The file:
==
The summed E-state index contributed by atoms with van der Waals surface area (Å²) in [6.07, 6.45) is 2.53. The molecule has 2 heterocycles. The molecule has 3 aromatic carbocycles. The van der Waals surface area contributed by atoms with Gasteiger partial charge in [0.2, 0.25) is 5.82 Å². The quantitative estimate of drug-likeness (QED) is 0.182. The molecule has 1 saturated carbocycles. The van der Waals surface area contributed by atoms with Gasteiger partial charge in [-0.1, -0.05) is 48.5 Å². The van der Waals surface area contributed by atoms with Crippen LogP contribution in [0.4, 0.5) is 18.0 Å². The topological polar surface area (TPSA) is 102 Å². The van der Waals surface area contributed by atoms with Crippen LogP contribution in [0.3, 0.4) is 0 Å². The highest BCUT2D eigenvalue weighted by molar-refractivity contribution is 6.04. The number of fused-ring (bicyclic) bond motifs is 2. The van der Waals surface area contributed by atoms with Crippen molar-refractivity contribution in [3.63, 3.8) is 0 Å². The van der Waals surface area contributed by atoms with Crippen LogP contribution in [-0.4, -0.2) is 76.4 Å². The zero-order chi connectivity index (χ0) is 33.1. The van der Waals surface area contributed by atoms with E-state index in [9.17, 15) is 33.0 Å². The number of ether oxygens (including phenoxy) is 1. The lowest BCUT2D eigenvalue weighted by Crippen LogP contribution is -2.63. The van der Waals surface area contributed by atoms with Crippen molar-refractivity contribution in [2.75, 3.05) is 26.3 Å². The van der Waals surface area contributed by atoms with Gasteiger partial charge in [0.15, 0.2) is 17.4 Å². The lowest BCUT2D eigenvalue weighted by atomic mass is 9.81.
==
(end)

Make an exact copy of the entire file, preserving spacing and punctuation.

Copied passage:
The summed E-state index contributed by atoms with van der Waals surface area (Å²) in [6.07, 6.45) is 2.53. The molecule has 2 heterocycles. The molecule has 3 aromatic carbocycles. The van der Waals surface area contributed by atoms with Gasteiger partial charge in [0.2, 0.25) is 5.82 Å². The quantitative estimate of drug-likeness (QED) is 0.182. The molecule has 1 saturated carbocycles. The van der Waals surface area contributed by atoms with Gasteiger partial charge in [-0.1, -0.05) is 48.5 Å². The van der Waals surface area contributed by atoms with Crippen LogP contribution in [0.4, 0.5) is 18.0 Å². The topological polar surface area (TPSA) is 102 Å². The van der Waals surface area contributed by atoms with Crippen LogP contribution in [0.3, 0.4) is 0 Å². The highest BCUT2D eigenvalue weighted by molar-refractivity contribution is 6.04. The number of fused-ring (bicyclic) bond motifs is 2. The van der Waals surface area contributed by atoms with Crippen molar-refractivity contribution in [3.63, 3.8) is 0 Å². The van der Waals surface area contributed by atoms with Crippen LogP contribution in [-0.4, -0.2) is 76.4 Å². The zero-order chi connectivity index (χ0) is 33.1. The van der Waals surface area contributed by atoms with E-state index in [9.17, 15) is 33.0 Å². The number of ether oxygens (including phenoxy) is 1. The lowest BCUT2D eigenvalue weighted by Crippen LogP contribution is -2.63. The van der Waals surface area contributed by atoms with Crippen molar-refractivity contribution in [2.75, 3.05) is 26.3 Å². The van der Waals surface area contributed by atoms with Gasteiger partial charge in [0.15, 0.2) is 17.4 Å². The lowest BCUT2D eigenvalue weighted by atomic mass is 9.81.